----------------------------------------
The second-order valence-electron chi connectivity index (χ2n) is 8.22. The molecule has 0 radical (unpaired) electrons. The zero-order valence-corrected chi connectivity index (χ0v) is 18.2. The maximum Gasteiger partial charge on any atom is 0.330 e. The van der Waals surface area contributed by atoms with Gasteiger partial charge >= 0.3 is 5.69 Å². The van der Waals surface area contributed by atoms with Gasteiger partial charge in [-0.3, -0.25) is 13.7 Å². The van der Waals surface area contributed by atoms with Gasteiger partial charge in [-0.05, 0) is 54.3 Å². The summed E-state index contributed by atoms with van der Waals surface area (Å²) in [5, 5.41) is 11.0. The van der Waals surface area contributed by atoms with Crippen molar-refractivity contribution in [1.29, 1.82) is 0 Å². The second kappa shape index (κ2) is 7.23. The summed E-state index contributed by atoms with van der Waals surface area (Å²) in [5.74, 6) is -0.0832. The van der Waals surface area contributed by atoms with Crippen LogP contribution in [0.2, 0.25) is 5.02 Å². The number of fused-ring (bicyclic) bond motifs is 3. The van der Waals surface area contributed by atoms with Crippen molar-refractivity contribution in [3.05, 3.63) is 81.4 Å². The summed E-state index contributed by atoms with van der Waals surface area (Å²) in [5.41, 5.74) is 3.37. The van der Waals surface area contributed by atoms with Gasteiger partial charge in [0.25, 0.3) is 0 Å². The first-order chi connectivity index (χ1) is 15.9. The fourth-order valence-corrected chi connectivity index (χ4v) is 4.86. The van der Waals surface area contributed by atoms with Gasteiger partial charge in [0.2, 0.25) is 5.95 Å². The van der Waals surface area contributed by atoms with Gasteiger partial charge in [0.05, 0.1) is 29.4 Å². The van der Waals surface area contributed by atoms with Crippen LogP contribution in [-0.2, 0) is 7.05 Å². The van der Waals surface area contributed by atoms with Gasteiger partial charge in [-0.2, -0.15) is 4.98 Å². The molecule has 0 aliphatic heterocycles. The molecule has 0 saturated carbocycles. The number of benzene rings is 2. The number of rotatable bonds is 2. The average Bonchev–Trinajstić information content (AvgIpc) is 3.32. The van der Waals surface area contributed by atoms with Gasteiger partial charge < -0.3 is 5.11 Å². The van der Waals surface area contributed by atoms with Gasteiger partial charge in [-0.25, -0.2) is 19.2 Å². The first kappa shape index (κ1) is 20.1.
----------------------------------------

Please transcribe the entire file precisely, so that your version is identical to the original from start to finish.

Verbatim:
The second-order valence-electron chi connectivity index (χ2n) is 8.22. The molecule has 0 radical (unpaired) electrons. The zero-order valence-corrected chi connectivity index (χ0v) is 18.2. The maximum Gasteiger partial charge on any atom is 0.330 e. The van der Waals surface area contributed by atoms with Gasteiger partial charge >= 0.3 is 5.69 Å². The van der Waals surface area contributed by atoms with Gasteiger partial charge in [-0.3, -0.25) is 13.7 Å². The van der Waals surface area contributed by atoms with Gasteiger partial charge in [-0.05, 0) is 54.3 Å². The summed E-state index contributed by atoms with van der Waals surface area (Å²) in [5, 5.41) is 11.0. The van der Waals surface area contributed by atoms with Crippen molar-refractivity contribution in [1.29, 1.82) is 0 Å². The second kappa shape index (κ2) is 7.23. The summed E-state index contributed by atoms with van der Waals surface area (Å²) in [5.74, 6) is -0.0832. The van der Waals surface area contributed by atoms with Crippen LogP contribution in [0.2, 0.25) is 5.02 Å². The number of fused-ring (bicyclic) bond motifs is 3. The van der Waals surface area contributed by atoms with Crippen molar-refractivity contribution in [3.05, 3.63) is 81.4 Å². The summed E-state index contributed by atoms with van der Waals surface area (Å²) in [5.41, 5.74) is 3.37. The van der Waals surface area contributed by atoms with Gasteiger partial charge in [0.25, 0.3) is 0 Å². The first-order chi connectivity index (χ1) is 15.9. The fourth-order valence-corrected chi connectivity index (χ4v) is 4.86. The van der Waals surface area contributed by atoms with Gasteiger partial charge in [0.2, 0.25) is 5.95 Å². The van der Waals surface area contributed by atoms with Gasteiger partial charge in [0.05, 0.1) is 29.4 Å². The van der Waals surface area contributed by atoms with Crippen LogP contribution in [-0.2, 0) is 7.05 Å². The van der Waals surface area contributed by atoms with Gasteiger partial charge in [-0.2, -0.15) is 4.98 Å². The molecule has 0 aliphatic heterocycles. The molecule has 0 saturated carbocycles. The number of benzene rings is 2. The number of rotatable bonds is 2. The average Bonchev–Trinajstić information content (AvgIpc) is 3.32. The van der Waals surface area contributed by atoms with Gasteiger partial charge < -0.3 is 5.11 Å². The van der Waals surface area contributed by atoms with Gasteiger partial charge in [-0.25, -0.2) is 19.2 Å². The first kappa shape index (κ1) is 20.1.